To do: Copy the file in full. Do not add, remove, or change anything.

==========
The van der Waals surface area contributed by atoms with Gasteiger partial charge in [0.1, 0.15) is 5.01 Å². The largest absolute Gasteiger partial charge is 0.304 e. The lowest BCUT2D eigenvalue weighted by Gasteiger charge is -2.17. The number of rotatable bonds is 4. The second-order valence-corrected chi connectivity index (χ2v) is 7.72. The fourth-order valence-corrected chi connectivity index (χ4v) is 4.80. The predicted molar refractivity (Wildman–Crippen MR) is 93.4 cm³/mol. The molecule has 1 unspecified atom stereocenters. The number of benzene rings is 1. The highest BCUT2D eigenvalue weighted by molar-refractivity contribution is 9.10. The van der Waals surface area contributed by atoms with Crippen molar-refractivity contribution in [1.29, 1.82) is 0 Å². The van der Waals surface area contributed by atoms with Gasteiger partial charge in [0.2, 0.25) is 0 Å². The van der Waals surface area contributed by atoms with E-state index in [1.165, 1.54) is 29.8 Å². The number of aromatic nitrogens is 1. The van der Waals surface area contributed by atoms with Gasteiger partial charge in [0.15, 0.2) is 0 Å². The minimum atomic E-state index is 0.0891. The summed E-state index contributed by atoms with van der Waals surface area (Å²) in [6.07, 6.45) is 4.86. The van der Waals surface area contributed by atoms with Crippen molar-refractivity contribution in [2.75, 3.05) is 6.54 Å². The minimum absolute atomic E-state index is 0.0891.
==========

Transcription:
The van der Waals surface area contributed by atoms with Gasteiger partial charge in [0.1, 0.15) is 5.01 Å². The largest absolute Gasteiger partial charge is 0.304 e. The lowest BCUT2D eigenvalue weighted by Gasteiger charge is -2.17. The number of rotatable bonds is 4. The second-order valence-corrected chi connectivity index (χ2v) is 7.72. The fourth-order valence-corrected chi connectivity index (χ4v) is 4.80. The predicted molar refractivity (Wildman–Crippen MR) is 93.4 cm³/mol. The molecule has 1 unspecified atom stereocenters. The number of benzene rings is 1. The highest BCUT2D eigenvalue weighted by molar-refractivity contribution is 9.10. The van der Waals surface area contributed by atoms with Crippen molar-refractivity contribution in [1.29, 1.82) is 0 Å². The van der Waals surface area contributed by atoms with Gasteiger partial charge in [0.2, 0.25) is 0 Å². The van der Waals surface area contributed by atoms with E-state index in [1.165, 1.54) is 29.8 Å². The number of aromatic nitrogens is 1. The van der Waals surface area contributed by atoms with Gasteiger partial charge in [0.15, 0.2) is 0 Å². The minimum atomic E-state index is 0.0891. The summed E-state index contributed by atoms with van der Waals surface area (Å²) in [6.07, 6.45) is 4.86. The van der Waals surface area contributed by atoms with Crippen molar-refractivity contribution in [2.75, 3.05) is 6.54 Å². The minimum absolute atomic E-state index is 0.0891.